Parenting a Parent

Parenting a Parent

By Faiza Farooq


Ever since I attained the sense of remembering events, from the time I got admitted in one of Kashmir valley’s reputed schools until the time I graduated from the college, not of my choice, I have been experiencing a constant fear of failure, a constant rise of stress in me. I am pretty sure that this is not only my story, but it’s a story of millions of blooming buds, it’s a story of all those who are the victims of the ongoing cutthroat climate of competition.
A child, right from birth is handed over alphabetic toys to play with. As children complete their 2nd year of life, the discussion of the list of schools starts hitting everywhere. A child, who knows nothing except playing with nature, is subjected to endless questions and trials to train him or her for the so-called interviews. And if by mistake, the poor soul fails somehow, the anger of his parents shoots up remarkably.
Being holistic, has any parent ever thought of the consequences of thrusting their dreams onto the shoulders of that innocent soul who has just about begun to live? A few decades back or a generation ago, when our parents were kids, a child would start his kindergarten at the minimum age of five, which has now dropped to 3 or 3+. Pondering more, I personally feel that our parents started late but have achieved comparatively better than us. What I mean to say is that they were not forced or made to do things their parents dreamt of doing, so they became what they wanted to be.
But what are we doing? Where are we going? Our levels of stress are so high that we think not even once before hanging ourselves, well aware of it being a sin. The reason being the inability, or perhaps unwillingness to fulfill our parents’ expectations.
Another misery in our ways is that parents have this opinion, imbibed to their bone, that they are spending more of everything than they were spent on- Best schooling, Best education, Best material and you name it, which undoubtedly is true. But, in all this, they forget that it is equally important to know if their child is able to deal with the mounting stress? Is their child mentally well, fully equipped to deal with the stress of the competitive atmosphere children are now almost always pushed into? Whether or not their child is facing learning difficulties? Is it or not, way too more than his or her capability? Is he or not sinking inside his study room, feeling alone having none to understand him? Is he losing himself to depression by this number game?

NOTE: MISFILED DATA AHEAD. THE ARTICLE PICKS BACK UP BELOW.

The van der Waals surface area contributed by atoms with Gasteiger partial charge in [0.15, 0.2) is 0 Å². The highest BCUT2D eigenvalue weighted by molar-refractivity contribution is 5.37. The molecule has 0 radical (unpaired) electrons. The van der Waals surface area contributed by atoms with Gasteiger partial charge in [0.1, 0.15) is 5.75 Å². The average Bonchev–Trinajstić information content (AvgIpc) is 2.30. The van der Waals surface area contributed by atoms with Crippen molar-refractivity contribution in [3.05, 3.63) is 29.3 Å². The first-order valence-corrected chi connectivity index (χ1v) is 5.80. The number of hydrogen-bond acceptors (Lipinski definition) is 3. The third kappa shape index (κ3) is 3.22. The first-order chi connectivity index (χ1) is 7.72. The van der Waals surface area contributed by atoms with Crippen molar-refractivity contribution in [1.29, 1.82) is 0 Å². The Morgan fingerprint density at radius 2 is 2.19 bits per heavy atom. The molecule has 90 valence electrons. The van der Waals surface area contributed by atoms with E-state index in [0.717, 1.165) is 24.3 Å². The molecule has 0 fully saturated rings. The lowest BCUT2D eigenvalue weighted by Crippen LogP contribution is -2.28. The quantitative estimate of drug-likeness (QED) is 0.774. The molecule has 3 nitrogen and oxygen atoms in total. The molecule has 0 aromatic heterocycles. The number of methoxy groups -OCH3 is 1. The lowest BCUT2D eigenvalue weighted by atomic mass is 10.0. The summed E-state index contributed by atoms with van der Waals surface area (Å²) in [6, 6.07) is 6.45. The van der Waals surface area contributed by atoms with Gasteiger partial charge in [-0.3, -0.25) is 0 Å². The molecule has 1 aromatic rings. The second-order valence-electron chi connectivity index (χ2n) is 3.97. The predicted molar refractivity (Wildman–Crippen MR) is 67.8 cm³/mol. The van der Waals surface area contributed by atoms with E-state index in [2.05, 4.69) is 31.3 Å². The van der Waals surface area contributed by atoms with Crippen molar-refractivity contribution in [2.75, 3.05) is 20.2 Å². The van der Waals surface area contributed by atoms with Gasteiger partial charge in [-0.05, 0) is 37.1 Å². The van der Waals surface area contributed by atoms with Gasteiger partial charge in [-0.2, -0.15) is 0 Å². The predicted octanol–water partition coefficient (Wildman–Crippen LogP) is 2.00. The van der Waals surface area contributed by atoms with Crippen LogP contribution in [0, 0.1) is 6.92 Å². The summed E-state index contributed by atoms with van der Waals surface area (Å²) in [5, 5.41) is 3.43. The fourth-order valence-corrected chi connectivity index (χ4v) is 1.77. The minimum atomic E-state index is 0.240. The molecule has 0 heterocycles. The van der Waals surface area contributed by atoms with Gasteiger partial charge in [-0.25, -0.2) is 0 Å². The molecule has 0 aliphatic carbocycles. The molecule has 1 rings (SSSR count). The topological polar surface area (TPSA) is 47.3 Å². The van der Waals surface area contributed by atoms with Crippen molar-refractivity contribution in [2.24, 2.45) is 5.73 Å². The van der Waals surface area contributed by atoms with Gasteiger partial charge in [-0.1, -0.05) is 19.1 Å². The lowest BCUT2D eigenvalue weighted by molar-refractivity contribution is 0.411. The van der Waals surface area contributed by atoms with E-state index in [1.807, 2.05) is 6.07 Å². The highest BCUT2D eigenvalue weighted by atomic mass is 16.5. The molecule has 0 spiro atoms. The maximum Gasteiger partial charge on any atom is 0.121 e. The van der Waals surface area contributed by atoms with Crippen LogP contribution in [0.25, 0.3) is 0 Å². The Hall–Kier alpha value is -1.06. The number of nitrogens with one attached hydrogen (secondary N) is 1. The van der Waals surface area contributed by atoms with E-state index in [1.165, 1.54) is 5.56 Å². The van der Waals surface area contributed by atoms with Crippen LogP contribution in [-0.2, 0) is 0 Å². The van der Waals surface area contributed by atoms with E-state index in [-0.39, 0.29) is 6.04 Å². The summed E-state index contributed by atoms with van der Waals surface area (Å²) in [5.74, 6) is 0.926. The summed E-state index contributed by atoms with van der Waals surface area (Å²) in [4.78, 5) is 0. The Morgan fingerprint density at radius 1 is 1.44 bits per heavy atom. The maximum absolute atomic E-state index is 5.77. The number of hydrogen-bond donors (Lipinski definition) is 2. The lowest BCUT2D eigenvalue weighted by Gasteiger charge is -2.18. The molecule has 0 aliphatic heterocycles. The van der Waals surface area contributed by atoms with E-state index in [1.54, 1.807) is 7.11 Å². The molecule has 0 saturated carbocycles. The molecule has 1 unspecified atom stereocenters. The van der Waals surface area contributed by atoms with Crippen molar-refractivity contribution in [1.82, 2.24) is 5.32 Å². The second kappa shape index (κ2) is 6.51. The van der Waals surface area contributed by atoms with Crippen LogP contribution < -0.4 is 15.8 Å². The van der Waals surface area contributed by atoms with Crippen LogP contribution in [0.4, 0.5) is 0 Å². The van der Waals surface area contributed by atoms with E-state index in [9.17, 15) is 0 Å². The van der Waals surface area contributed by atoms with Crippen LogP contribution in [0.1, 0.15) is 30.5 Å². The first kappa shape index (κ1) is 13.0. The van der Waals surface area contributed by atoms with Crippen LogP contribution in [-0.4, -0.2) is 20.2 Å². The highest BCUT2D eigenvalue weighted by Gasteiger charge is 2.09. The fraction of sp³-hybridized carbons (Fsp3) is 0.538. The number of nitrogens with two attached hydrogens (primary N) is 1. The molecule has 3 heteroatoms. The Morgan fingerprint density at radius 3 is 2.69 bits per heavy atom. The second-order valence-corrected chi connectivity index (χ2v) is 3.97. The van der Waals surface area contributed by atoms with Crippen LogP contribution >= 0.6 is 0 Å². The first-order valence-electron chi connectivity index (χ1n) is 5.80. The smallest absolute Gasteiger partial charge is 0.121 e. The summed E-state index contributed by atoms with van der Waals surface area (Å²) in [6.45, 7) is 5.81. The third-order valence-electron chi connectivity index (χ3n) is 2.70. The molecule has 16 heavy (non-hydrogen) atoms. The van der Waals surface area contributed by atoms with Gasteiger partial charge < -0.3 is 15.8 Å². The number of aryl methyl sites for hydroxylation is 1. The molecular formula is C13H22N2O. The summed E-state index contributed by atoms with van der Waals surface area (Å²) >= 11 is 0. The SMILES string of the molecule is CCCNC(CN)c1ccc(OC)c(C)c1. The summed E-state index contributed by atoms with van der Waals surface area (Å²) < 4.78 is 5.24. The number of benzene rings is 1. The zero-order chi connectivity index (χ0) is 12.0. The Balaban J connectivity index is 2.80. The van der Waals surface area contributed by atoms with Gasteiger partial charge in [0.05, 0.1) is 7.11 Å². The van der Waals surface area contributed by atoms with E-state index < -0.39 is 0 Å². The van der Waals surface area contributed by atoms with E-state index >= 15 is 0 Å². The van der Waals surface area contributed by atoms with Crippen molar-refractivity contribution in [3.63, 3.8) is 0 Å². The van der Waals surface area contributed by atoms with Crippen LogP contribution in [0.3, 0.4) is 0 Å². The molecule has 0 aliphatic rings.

Yet another psychologically frustrating feeling comes from this habitual comparison between batchmates, friends or neighbours, casually done by parents, unaware of the damage it causes to a child’s mental health.
There is a constant rise in anxiety disorder among teenagers since the past few years. In the game of doing better, students are actually losing their individuality. “98% na laye to ghar nahin aana!!”, is the most common dictum used by average parents. Students are treated as “grade machines”.
Grades have become the mark of status in our society nowadays. Intelligence and knowledge is nothing, if you have a 6-pointer. If you can’t mug up and fetch grades, you are not worth anything. This is the current scenario of judging intelligence. But, by judging an eagle by its ability to swim will lead to disappointments always. Parents need to understand this simple but very important concept.
Agreed, that being harsh sometimes is necessary, but thrusting your choices on your children is not good. If your child wants to study literature, don’t force him or her to join medicine. If forced into “succeeding” in what they are innately interested in children will be a black spot to that profession too. Parents are a treasure, undoubtedly, but their never ending expectations curb the child, ending up creating anger, hatred, annoyance and disobedience.


—The writer is a student of M.V.Sc (Veterinary Surgery and Radiology) SKUAST-J.

Leave a Reply

Your email address will not be published.

This site uses Akismet to reduce spam. Learn how your comment data is processed.